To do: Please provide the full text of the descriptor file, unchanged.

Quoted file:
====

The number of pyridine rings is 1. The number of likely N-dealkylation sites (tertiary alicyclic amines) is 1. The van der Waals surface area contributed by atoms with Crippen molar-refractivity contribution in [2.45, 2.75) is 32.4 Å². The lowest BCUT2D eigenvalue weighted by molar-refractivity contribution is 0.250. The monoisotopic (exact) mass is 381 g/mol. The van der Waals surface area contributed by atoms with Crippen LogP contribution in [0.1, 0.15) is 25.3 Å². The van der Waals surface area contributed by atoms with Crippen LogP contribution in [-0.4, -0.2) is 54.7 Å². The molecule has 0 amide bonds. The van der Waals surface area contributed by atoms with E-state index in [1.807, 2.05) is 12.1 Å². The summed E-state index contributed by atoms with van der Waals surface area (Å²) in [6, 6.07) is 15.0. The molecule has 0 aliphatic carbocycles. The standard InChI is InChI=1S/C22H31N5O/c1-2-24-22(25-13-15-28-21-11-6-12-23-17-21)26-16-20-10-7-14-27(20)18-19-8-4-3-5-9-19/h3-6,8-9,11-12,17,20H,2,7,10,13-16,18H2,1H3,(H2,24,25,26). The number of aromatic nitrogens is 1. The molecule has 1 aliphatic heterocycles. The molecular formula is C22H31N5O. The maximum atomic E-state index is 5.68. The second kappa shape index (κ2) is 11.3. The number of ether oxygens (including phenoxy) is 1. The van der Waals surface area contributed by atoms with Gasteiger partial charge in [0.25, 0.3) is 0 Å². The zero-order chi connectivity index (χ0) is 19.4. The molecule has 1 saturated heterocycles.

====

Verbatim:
The number of pyridine rings is 1. The number of likely N-dealkylation sites (tertiary alicyclic amines) is 1. The van der Waals surface area contributed by atoms with Crippen molar-refractivity contribution in [2.45, 2.75) is 32.4 Å². The lowest BCUT2D eigenvalue weighted by molar-refractivity contribution is 0.250. The monoisotopic (exact) mass is 381 g/mol. The van der Waals surface area contributed by atoms with Crippen LogP contribution in [0.1, 0.15) is 25.3 Å². The van der Waals surface area contributed by atoms with Crippen LogP contribution in [-0.4, -0.2) is 54.7 Å². The molecule has 0 amide bonds. The van der Waals surface area contributed by atoms with E-state index in [1.807, 2.05) is 12.1 Å². The summed E-state index contributed by atoms with van der Waals surface area (Å²) in [6, 6.07) is 15.0. The molecule has 0 aliphatic carbocycles. The standard InChI is InChI=1S/C22H31N5O/c1-2-24-22(25-13-15-28-21-11-6-12-23-17-21)26-16-20-10-7-14-27(20)18-19-8-4-3-5-9-19/h3-6,8-9,11-12,17,20H,2,7,10,13-16,18H2,1H3,(H2,24,25,26). The number of aromatic nitrogens is 1. The molecule has 1 aliphatic heterocycles. The molecular formula is C22H31N5O. The maximum atomic E-state index is 5.68. The second kappa shape index (κ2) is 11.3. The number of ether oxygens (including phenoxy) is 1. The van der Waals surface area contributed by atoms with Gasteiger partial charge in [0.25, 0.3) is 0 Å². The zero-order chi connectivity index (χ0) is 19.4. The molecule has 1 saturated heterocycles.